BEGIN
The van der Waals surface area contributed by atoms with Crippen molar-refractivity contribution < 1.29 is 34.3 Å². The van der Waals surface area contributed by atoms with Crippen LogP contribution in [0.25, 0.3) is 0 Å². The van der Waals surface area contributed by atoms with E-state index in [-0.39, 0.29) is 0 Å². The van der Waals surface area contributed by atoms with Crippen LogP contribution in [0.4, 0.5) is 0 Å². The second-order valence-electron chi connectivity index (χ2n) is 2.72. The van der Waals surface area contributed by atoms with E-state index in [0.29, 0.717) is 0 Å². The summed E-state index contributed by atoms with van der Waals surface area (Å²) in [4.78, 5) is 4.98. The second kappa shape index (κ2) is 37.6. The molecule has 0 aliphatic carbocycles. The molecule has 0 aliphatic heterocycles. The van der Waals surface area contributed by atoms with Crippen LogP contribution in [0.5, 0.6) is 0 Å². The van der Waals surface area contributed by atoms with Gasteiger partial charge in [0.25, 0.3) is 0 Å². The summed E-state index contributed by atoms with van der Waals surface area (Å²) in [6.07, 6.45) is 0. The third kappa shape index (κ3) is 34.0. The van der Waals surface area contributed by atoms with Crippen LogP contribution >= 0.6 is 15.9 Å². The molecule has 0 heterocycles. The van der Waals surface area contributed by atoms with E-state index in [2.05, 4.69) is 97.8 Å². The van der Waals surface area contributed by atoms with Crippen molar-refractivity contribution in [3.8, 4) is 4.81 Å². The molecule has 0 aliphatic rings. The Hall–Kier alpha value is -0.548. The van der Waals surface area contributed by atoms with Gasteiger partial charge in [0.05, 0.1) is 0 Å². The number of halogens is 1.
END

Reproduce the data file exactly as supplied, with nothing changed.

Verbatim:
The van der Waals surface area contributed by atoms with Crippen molar-refractivity contribution < 1.29 is 34.3 Å². The van der Waals surface area contributed by atoms with Crippen LogP contribution in [0.25, 0.3) is 0 Å². The van der Waals surface area contributed by atoms with E-state index in [-0.39, 0.29) is 0 Å². The van der Waals surface area contributed by atoms with Crippen LogP contribution in [0.4, 0.5) is 0 Å². The second-order valence-electron chi connectivity index (χ2n) is 2.72. The van der Waals surface area contributed by atoms with E-state index in [0.29, 0.717) is 0 Å². The summed E-state index contributed by atoms with van der Waals surface area (Å²) in [4.78, 5) is 4.98. The second kappa shape index (κ2) is 37.6. The molecule has 0 aliphatic carbocycles. The molecule has 0 aliphatic heterocycles. The van der Waals surface area contributed by atoms with Crippen LogP contribution in [0.5, 0.6) is 0 Å². The van der Waals surface area contributed by atoms with Gasteiger partial charge in [0.25, 0.3) is 0 Å². The summed E-state index contributed by atoms with van der Waals surface area (Å²) in [6.07, 6.45) is 0. The third kappa shape index (κ3) is 34.0. The van der Waals surface area contributed by atoms with Crippen LogP contribution >= 0.6 is 15.9 Å². The molecule has 0 heterocycles. The van der Waals surface area contributed by atoms with E-state index in [2.05, 4.69) is 97.8 Å². The van der Waals surface area contributed by atoms with Crippen molar-refractivity contribution in [3.8, 4) is 4.81 Å². The molecule has 0 aliphatic rings. The Hall–Kier alpha value is -0.548. The van der Waals surface area contributed by atoms with Gasteiger partial charge in [0.05, 0.1) is 0 Å². The number of halogens is 1.